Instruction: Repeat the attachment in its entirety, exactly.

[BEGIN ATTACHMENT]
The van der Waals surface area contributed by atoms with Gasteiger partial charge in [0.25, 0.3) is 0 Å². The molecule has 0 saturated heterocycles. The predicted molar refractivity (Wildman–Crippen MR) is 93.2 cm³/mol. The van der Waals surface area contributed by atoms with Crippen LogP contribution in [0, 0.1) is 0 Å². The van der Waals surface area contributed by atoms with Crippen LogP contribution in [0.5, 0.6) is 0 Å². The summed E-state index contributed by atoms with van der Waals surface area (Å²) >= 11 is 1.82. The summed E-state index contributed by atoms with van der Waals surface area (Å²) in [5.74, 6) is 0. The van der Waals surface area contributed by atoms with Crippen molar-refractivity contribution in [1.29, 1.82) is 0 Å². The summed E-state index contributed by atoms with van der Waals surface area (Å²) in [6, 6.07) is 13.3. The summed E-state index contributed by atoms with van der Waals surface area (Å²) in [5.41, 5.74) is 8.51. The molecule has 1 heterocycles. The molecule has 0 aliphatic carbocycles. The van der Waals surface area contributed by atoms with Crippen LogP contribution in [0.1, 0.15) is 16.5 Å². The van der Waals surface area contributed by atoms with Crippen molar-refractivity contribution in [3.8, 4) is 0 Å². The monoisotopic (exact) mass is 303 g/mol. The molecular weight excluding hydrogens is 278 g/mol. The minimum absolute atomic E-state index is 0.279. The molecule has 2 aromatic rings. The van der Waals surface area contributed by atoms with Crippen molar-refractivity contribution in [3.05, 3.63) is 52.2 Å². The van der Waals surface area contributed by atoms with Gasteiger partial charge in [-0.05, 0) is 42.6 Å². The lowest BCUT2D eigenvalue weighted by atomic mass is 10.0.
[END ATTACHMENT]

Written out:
The van der Waals surface area contributed by atoms with Gasteiger partial charge in [0.25, 0.3) is 0 Å². The molecule has 0 saturated heterocycles. The predicted molar refractivity (Wildman–Crippen MR) is 93.2 cm³/mol. The van der Waals surface area contributed by atoms with Crippen LogP contribution in [0, 0.1) is 0 Å². The van der Waals surface area contributed by atoms with Crippen LogP contribution in [0.5, 0.6) is 0 Å². The summed E-state index contributed by atoms with van der Waals surface area (Å²) >= 11 is 1.82. The summed E-state index contributed by atoms with van der Waals surface area (Å²) in [5.74, 6) is 0. The van der Waals surface area contributed by atoms with Crippen molar-refractivity contribution in [1.29, 1.82) is 0 Å². The summed E-state index contributed by atoms with van der Waals surface area (Å²) in [6, 6.07) is 13.3. The summed E-state index contributed by atoms with van der Waals surface area (Å²) in [5.41, 5.74) is 8.51. The molecule has 1 heterocycles. The molecule has 0 aliphatic carbocycles. The van der Waals surface area contributed by atoms with Crippen LogP contribution in [0.1, 0.15) is 16.5 Å². The van der Waals surface area contributed by atoms with Crippen molar-refractivity contribution in [3.8, 4) is 0 Å². The monoisotopic (exact) mass is 303 g/mol. The molecular weight excluding hydrogens is 278 g/mol. The minimum absolute atomic E-state index is 0.279. The molecule has 2 aromatic rings. The van der Waals surface area contributed by atoms with Crippen molar-refractivity contribution in [3.05, 3.63) is 52.2 Å². The van der Waals surface area contributed by atoms with Gasteiger partial charge in [-0.05, 0) is 42.6 Å². The lowest BCUT2D eigenvalue weighted by atomic mass is 10.0.